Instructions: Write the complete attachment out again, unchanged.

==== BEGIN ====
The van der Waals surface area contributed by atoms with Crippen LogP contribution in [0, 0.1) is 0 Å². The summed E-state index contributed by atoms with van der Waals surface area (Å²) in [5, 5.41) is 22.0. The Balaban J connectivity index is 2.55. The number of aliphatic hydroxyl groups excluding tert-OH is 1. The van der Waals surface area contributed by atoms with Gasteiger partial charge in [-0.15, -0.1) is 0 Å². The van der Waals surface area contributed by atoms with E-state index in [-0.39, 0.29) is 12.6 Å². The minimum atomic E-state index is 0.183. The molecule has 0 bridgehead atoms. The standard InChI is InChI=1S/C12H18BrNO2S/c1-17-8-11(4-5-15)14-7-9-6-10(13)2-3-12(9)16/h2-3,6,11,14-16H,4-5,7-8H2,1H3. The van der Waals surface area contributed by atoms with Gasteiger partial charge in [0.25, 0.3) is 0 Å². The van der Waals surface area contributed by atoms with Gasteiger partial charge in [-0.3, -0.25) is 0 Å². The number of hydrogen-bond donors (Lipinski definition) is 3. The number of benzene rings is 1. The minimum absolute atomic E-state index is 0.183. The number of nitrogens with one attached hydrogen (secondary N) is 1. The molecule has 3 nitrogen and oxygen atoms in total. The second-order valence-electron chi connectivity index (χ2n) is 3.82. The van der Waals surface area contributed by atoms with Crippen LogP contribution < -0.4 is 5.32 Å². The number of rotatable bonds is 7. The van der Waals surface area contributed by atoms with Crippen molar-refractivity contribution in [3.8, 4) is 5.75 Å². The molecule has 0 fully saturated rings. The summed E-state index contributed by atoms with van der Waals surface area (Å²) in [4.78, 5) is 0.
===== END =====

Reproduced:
The van der Waals surface area contributed by atoms with Crippen LogP contribution in [0, 0.1) is 0 Å². The summed E-state index contributed by atoms with van der Waals surface area (Å²) in [5, 5.41) is 22.0. The Balaban J connectivity index is 2.55. The number of aliphatic hydroxyl groups excluding tert-OH is 1. The van der Waals surface area contributed by atoms with Gasteiger partial charge in [-0.15, -0.1) is 0 Å². The van der Waals surface area contributed by atoms with E-state index in [-0.39, 0.29) is 12.6 Å². The minimum atomic E-state index is 0.183. The molecule has 0 bridgehead atoms. The standard InChI is InChI=1S/C12H18BrNO2S/c1-17-8-11(4-5-15)14-7-9-6-10(13)2-3-12(9)16/h2-3,6,11,14-16H,4-5,7-8H2,1H3. The van der Waals surface area contributed by atoms with Gasteiger partial charge in [0.25, 0.3) is 0 Å². The van der Waals surface area contributed by atoms with Gasteiger partial charge in [-0.3, -0.25) is 0 Å². The number of hydrogen-bond donors (Lipinski definition) is 3. The number of benzene rings is 1. The minimum absolute atomic E-state index is 0.183. The number of nitrogens with one attached hydrogen (secondary N) is 1. The molecule has 3 nitrogen and oxygen atoms in total. The second-order valence-electron chi connectivity index (χ2n) is 3.82. The van der Waals surface area contributed by atoms with Crippen LogP contribution < -0.4 is 5.32 Å². The number of rotatable bonds is 7. The van der Waals surface area contributed by atoms with Crippen molar-refractivity contribution in [3.8, 4) is 5.75 Å². The molecule has 0 fully saturated rings. The summed E-state index contributed by atoms with van der Waals surface area (Å²) in [4.78, 5) is 0.